The study's co-authors are Jonathan Chipman (, director of the Citrin Family GIS/Applied Spatial Analysis Laboratory ( in the Department of Geography (, and Ross Virginia (, a professor of Environmental Studies ( and director of the Dickey Center's Institute of Arctic Studies ( This study was supported by the National Science Foundation.

Broadcast studios: Dartmouth has TV and radio studios available for interviews. For more information, visit:

Media Contact

John Cramer


John Cramer | EurekAlert!

More articles from Earth Sciences:

nachricht Ice shelf vibrations cause unusual waves in Antarctic atmosphere
25.10.2016 | American Geophysical Union

nachricht Enormous dome in central Andes driven by huge magma body beneath it
25.10.2016 | University of California - Santa Cruz

All articles from Earth Sciences >>>

The most recent press releases about innovation >>>

Die letzten 5 Focus-News des innovations-reports im Überblick:

Im Focus: Etching Microstructures with Lasers

Ultrafast lasers have introduced new possibilities in engraving ultrafine structures, and scientists are now also investigating how to use them to etch microstructures into thin glass. There are possible applications in analytics (lab on a chip) and especially in electronics and the consumer sector, where great interest has been shown.

This new method was born of a surprising phenomenon: irradiating glass in a particular way with an ultrafast laser has the effect of making the glass up to a...

Im Focus: Light-driven atomic rotations excite magnetic waves

Terahertz excitation of selected crystal vibrations leads to an effective magnetic field that drives coherent spin motion

Controlling functional properties by light is one of the grand goals in modern condensed matter physics and materials science. A new study now demonstrates how...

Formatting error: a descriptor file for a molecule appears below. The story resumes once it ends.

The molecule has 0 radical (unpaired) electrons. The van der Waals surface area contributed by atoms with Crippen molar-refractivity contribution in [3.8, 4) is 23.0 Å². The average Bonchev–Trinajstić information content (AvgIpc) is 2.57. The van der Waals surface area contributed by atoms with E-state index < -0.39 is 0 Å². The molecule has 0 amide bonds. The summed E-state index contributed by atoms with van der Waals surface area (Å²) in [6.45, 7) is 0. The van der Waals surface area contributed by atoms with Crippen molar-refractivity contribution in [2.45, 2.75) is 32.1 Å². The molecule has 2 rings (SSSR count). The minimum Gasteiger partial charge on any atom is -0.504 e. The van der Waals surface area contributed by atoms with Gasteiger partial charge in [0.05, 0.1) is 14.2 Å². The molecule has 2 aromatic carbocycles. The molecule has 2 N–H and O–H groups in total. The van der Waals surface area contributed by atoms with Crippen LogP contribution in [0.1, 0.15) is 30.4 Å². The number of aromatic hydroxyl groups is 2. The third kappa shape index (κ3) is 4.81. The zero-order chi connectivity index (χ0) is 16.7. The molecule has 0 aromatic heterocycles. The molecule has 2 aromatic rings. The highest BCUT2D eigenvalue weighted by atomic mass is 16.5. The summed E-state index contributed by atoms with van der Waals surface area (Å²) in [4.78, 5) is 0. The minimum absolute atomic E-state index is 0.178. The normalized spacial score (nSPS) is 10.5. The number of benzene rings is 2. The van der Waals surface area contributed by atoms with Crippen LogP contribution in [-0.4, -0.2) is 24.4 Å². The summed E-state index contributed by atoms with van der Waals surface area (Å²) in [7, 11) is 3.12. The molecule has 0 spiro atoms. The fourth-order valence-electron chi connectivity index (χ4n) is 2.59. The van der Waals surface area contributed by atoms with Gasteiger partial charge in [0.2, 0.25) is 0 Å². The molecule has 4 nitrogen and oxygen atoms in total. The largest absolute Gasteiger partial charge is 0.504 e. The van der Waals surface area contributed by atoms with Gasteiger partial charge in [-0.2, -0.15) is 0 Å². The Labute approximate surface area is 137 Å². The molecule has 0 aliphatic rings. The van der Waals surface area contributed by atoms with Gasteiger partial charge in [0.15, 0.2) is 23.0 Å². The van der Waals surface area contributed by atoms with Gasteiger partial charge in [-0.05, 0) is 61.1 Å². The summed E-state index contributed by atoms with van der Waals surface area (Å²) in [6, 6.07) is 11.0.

Im Focus: New 3-D wiring technique brings scalable quantum computers closer to reality

Researchers from the Institute for Quantum Computing (IQC) at the University of Waterloo led the development of a new extensible wiring technique capable of controlling superconducting quantum bits, representing a significant step towards to the realization of a scalable quantum computer.

"The quantum socket is a wiring method that uses three-dimensional wires based on spring-loaded pins to address individual qubits," said Jeremy Béjanin, a PhD...

Im Focus: Scientists develop a semiconductor nanocomposite material that moves in response to light

In a paper in Scientific Reports, a research team at Worcester Polytechnic Institute describes a novel light-activated phenomenon that could become the basis for applications as diverse as microscopic robotic grippers and more efficient solar cells.

A research team at Worcester Polytechnic Institute (WPI) has developed a revolutionary, light-activated semiconductor nanocomposite material that can be used...

Im Focus: Diamonds aren't forever: Sandia, Harvard team create first quantum computer bridge

By forcefully embedding two silicon atoms in a diamond matrix, Sandia researchers have demonstrated for the first time on a single chip all the components needed to create a quantum bridge to link quantum computers together.

"People have already built small quantum computers," says Sandia researcher Ryan Camacho. "Maybe the first useful one won't be a single giant quantum computer...

All Focus news of the innovation-report >>>



Event News

#IC2S2: When Social Science meets Computer Science - GESIS will host the IC2S2 conference 2017

14.10.2016 | Event News

Agricultural Trade Developments and Potentials in Central Asia and the South Caucasus

14.10.2016 | Event News

World Health Summit – Day Three: A Call to Action

12.10.2016 | Event News

Latest News

Ice shelf vibrations cause unusual waves in Antarctic atmosphere

25.10.2016 | Earth Sciences

Fluorescent holography: Upending the world of biological imaging

25.10.2016 | Power and Electrical Engineering

Etching Microstructures with Lasers

25.10.2016 | Process Engineering

More VideoLinks >>>